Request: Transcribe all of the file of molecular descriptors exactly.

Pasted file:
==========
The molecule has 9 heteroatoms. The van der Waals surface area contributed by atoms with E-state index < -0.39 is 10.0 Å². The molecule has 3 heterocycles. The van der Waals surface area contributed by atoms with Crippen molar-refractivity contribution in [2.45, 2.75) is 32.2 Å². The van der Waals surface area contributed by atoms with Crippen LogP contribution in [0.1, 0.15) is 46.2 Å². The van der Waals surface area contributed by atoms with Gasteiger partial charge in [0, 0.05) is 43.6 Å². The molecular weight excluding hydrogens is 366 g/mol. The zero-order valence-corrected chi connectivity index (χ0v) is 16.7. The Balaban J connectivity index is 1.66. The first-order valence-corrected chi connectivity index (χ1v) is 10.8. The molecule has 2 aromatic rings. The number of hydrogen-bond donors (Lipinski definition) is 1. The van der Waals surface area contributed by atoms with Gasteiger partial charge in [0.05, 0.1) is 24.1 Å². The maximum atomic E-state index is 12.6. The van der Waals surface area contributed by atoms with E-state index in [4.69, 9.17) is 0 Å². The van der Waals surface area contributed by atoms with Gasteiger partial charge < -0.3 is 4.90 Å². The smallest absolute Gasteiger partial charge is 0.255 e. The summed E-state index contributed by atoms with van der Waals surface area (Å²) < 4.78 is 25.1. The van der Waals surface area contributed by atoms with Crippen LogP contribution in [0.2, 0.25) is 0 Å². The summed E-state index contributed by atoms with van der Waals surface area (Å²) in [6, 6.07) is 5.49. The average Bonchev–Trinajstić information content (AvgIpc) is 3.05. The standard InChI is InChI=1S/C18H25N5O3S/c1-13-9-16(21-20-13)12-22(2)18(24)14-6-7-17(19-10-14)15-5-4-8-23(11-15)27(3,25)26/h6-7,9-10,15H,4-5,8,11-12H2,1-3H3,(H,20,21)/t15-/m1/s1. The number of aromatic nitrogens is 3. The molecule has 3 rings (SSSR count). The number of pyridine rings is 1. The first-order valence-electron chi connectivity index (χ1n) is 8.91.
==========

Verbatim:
The molecule has 9 heteroatoms. The van der Waals surface area contributed by atoms with E-state index < -0.39 is 10.0 Å². The molecule has 3 heterocycles. The van der Waals surface area contributed by atoms with Crippen molar-refractivity contribution in [2.45, 2.75) is 32.2 Å². The van der Waals surface area contributed by atoms with Crippen LogP contribution in [0.1, 0.15) is 46.2 Å². The van der Waals surface area contributed by atoms with Gasteiger partial charge in [0, 0.05) is 43.6 Å². The molecular weight excluding hydrogens is 366 g/mol. The zero-order valence-corrected chi connectivity index (χ0v) is 16.7. The Balaban J connectivity index is 1.66. The first-order valence-corrected chi connectivity index (χ1v) is 10.8. The molecule has 2 aromatic rings. The number of hydrogen-bond donors (Lipinski definition) is 1. The van der Waals surface area contributed by atoms with Gasteiger partial charge in [0.05, 0.1) is 24.1 Å². The maximum atomic E-state index is 12.6. The van der Waals surface area contributed by atoms with E-state index in [4.69, 9.17) is 0 Å². The van der Waals surface area contributed by atoms with Gasteiger partial charge < -0.3 is 4.90 Å². The smallest absolute Gasteiger partial charge is 0.255 e. The summed E-state index contributed by atoms with van der Waals surface area (Å²) < 4.78 is 25.1. The van der Waals surface area contributed by atoms with Crippen LogP contribution in [0.2, 0.25) is 0 Å². The summed E-state index contributed by atoms with van der Waals surface area (Å²) in [6, 6.07) is 5.49. The average Bonchev–Trinajstić information content (AvgIpc) is 3.05. The standard InChI is InChI=1S/C18H25N5O3S/c1-13-9-16(21-20-13)12-22(2)18(24)14-6-7-17(19-10-14)15-5-4-8-23(11-15)27(3,25)26/h6-7,9-10,15H,4-5,8,11-12H2,1-3H3,(H,20,21)/t15-/m1/s1. The number of aromatic nitrogens is 3. The molecule has 3 rings (SSSR count). The number of pyridine rings is 1. The first-order valence-electron chi connectivity index (χ1n) is 8.91.